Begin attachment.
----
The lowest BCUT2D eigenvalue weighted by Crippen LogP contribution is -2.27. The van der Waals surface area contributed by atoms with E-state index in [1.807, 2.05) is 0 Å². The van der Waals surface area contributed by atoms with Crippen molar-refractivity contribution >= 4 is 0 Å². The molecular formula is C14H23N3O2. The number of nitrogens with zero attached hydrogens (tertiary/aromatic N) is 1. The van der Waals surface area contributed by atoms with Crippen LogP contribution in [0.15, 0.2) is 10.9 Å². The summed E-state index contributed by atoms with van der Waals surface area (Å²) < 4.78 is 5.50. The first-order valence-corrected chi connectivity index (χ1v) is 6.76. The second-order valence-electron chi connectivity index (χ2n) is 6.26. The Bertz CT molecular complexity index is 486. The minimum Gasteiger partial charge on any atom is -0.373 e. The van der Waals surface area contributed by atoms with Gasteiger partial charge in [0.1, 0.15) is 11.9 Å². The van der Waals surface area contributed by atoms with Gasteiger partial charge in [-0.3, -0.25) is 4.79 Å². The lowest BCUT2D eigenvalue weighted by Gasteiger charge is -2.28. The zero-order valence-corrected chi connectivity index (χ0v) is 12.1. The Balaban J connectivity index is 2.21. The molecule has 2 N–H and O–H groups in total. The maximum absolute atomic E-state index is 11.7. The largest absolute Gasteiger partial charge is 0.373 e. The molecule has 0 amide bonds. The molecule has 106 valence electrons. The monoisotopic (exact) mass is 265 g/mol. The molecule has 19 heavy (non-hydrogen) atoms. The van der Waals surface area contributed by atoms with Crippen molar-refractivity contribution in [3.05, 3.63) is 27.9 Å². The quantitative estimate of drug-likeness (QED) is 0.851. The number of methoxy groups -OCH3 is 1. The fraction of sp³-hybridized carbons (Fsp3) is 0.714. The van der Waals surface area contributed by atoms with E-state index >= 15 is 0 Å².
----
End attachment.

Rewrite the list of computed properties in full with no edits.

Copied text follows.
The lowest BCUT2D eigenvalue weighted by Crippen LogP contribution is -2.27. The van der Waals surface area contributed by atoms with E-state index in [1.807, 2.05) is 0 Å². The van der Waals surface area contributed by atoms with Crippen molar-refractivity contribution >= 4 is 0 Å². The molecular formula is C14H23N3O2. The number of nitrogens with zero attached hydrogens (tertiary/aromatic N) is 1. The van der Waals surface area contributed by atoms with Crippen LogP contribution in [0.15, 0.2) is 10.9 Å². The summed E-state index contributed by atoms with van der Waals surface area (Å²) < 4.78 is 5.50. The first-order valence-corrected chi connectivity index (χ1v) is 6.76. The second-order valence-electron chi connectivity index (χ2n) is 6.26. The Bertz CT molecular complexity index is 486. The minimum Gasteiger partial charge on any atom is -0.373 e. The van der Waals surface area contributed by atoms with Gasteiger partial charge in [0.1, 0.15) is 11.9 Å². The van der Waals surface area contributed by atoms with Gasteiger partial charge in [-0.3, -0.25) is 4.79 Å². The lowest BCUT2D eigenvalue weighted by Gasteiger charge is -2.28. The zero-order valence-corrected chi connectivity index (χ0v) is 12.1. The Balaban J connectivity index is 2.21. The molecule has 2 N–H and O–H groups in total. The maximum absolute atomic E-state index is 11.7. The largest absolute Gasteiger partial charge is 0.373 e. The molecule has 0 amide bonds. The molecule has 106 valence electrons. The monoisotopic (exact) mass is 265 g/mol. The molecule has 19 heavy (non-hydrogen) atoms. The van der Waals surface area contributed by atoms with Crippen molar-refractivity contribution in [3.05, 3.63) is 27.9 Å². The quantitative estimate of drug-likeness (QED) is 0.851. The number of methoxy groups -OCH3 is 1. The fraction of sp³-hybridized carbons (Fsp3) is 0.714. The van der Waals surface area contributed by atoms with E-state index >= 15 is 0 Å².